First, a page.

A group composed by women and men, called Nuevo Curso de Desarrollo (New Course for Development) based at the National University of Mexico recently published a document to propose a set of measures to change the current economic policy in Mexico. This proposal responds to a diagnosis of the current situation: at this point of the year, the serious social damage inflicted by the health and economic crisis can already be observed. As we know, in Mexico as in many other countries, there was a great economic disruption caused by COVID. Millions of people ceased to receive income from their work. However, the Mexican government has not carried out sufficient support measures to compensate for these losses. The result is easy to guess: many households have been rapidly impoverished. It is estimated that between 10 and 16 million people in April earned much less to the point of not being able to acquire the basic food basket , a situation that has continued for many of them during May, June and July. And while it is true that more and more workers are returning to their jobs, the losses caused have not been repaired.
While COVID-19 continues to wreak havoc across Latin America, its governments are developing policies which they hope will provide for a rapid economic recovery when the pandemic wanes.
Every era brings its own buzzwords or catchphrases along with it. The term du jour is ‘pandemic’, namely ‘coronavirus’ and ‘COVID-19’; but alongside these words, speculation and forecasts over the post-pandemic world are flourishing. There is a proliferation of pieces and commentary on what our daily lives or the economy will be like once the epidemic is under control, that is, how we will live in the aftermath of the pandemic.
Solar energy has continued to expand in Brazil during the COVID-19 pandemic and should contribute to the economic recovery in the wake of the health crisis.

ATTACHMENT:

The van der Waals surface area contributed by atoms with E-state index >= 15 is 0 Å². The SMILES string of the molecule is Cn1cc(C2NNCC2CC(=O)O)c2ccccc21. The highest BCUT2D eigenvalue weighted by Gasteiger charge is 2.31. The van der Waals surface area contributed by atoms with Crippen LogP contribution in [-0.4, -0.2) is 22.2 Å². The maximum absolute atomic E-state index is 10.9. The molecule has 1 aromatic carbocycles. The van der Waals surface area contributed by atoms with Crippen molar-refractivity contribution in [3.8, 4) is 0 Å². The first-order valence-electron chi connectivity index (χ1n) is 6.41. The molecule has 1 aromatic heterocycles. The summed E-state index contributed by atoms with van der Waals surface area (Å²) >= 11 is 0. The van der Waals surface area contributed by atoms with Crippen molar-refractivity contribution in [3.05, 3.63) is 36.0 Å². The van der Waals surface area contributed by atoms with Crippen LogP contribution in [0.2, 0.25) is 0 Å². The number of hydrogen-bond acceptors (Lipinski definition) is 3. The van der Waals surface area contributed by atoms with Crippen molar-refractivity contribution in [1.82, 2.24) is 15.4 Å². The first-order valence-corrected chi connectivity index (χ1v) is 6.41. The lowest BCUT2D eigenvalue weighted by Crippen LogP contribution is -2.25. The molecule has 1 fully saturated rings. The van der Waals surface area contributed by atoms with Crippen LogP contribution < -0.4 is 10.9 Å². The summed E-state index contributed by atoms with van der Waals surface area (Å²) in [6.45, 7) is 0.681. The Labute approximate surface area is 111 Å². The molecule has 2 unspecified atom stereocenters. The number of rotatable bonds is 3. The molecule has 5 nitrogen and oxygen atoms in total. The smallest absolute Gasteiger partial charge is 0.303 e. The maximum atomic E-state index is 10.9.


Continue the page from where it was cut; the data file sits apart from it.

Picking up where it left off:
Most of the countries in the Caribbean have done a great job of containing the COVID-19 pandemic, with a few notable exceptions, namely, Haiti and the Dominican Republic. A University of Oxford study highlighted Trinidad and Tobago as being among the most successful. However, management of wildlife and illegal hunting in that country remains ineffective.
On June 10, 2020, Senator Ricardo Monreal, President of the Political Coordination Board of the Senate of Mexico, presented a legislative initiative to reform Article 28 of the Political Constitution of the United Mexican States, in order to cluster in a single regulator of economic competition, the Telecommunications, Broadcasting and Energy sectors.
"The harvested water has helped us at critical times and the fog nets have also brought us visibility. Today we produce beer here and many tourists come," says Daniel Rojas, president of the Peña Blanca Agricultural Community in Chile.
Electric transport, still limited in Latin America despite its urban benefits, could expand during the post-pandemic economic recovery, says Adalberto Maluf, president of the Brazilian Association of Electric Vehicles (ABVE).
After decades of harrowing gang crime, homicides have plunged in El Salvador on the watch of the new president, Nayib Bukele. Faced with the growth of the MS-13 and 18th Street gangs, previous governments resorted to “iron fist” policies to crush them, only to find these fuelled a backlash.